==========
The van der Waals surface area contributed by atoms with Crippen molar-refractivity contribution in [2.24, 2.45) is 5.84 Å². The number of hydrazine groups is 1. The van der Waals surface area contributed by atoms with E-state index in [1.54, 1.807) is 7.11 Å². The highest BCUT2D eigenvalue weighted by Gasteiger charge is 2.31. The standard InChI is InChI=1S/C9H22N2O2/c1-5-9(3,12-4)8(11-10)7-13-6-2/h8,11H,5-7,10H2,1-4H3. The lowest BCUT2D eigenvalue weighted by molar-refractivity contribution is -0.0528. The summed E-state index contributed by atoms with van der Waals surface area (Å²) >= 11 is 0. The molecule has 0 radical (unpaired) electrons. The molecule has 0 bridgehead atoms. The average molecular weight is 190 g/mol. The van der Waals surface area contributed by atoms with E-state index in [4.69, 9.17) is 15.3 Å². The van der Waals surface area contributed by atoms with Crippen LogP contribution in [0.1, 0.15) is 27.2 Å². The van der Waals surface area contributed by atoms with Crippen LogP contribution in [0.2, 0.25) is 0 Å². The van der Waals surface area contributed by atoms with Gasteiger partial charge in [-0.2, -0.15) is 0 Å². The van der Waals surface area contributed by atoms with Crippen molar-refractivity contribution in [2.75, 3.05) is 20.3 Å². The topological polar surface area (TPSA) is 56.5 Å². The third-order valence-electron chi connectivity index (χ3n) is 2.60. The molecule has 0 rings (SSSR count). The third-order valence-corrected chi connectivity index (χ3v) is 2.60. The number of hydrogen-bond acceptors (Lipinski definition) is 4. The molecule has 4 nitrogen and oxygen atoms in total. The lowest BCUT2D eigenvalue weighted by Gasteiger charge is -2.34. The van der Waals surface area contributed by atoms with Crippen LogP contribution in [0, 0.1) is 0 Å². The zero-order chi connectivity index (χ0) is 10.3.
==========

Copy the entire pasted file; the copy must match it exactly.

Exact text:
The van der Waals surface area contributed by atoms with Crippen molar-refractivity contribution in [2.24, 2.45) is 5.84 Å². The number of hydrazine groups is 1. The van der Waals surface area contributed by atoms with E-state index in [1.54, 1.807) is 7.11 Å². The highest BCUT2D eigenvalue weighted by Gasteiger charge is 2.31. The standard InChI is InChI=1S/C9H22N2O2/c1-5-9(3,12-4)8(11-10)7-13-6-2/h8,11H,5-7,10H2,1-4H3. The lowest BCUT2D eigenvalue weighted by molar-refractivity contribution is -0.0528. The summed E-state index contributed by atoms with van der Waals surface area (Å²) >= 11 is 0. The molecule has 0 radical (unpaired) electrons. The molecule has 0 bridgehead atoms. The average molecular weight is 190 g/mol. The van der Waals surface area contributed by atoms with E-state index in [4.69, 9.17) is 15.3 Å². The van der Waals surface area contributed by atoms with Crippen LogP contribution in [0.1, 0.15) is 27.2 Å². The van der Waals surface area contributed by atoms with Crippen LogP contribution in [0.2, 0.25) is 0 Å². The van der Waals surface area contributed by atoms with Gasteiger partial charge in [-0.2, -0.15) is 0 Å². The van der Waals surface area contributed by atoms with Crippen molar-refractivity contribution in [2.75, 3.05) is 20.3 Å². The topological polar surface area (TPSA) is 56.5 Å². The third-order valence-electron chi connectivity index (χ3n) is 2.60. The molecule has 0 rings (SSSR count). The third-order valence-corrected chi connectivity index (χ3v) is 2.60. The number of hydrogen-bond acceptors (Lipinski definition) is 4. The molecule has 4 nitrogen and oxygen atoms in total. The lowest BCUT2D eigenvalue weighted by Gasteiger charge is -2.34. The van der Waals surface area contributed by atoms with Crippen LogP contribution in [0, 0.1) is 0 Å². The zero-order chi connectivity index (χ0) is 10.3.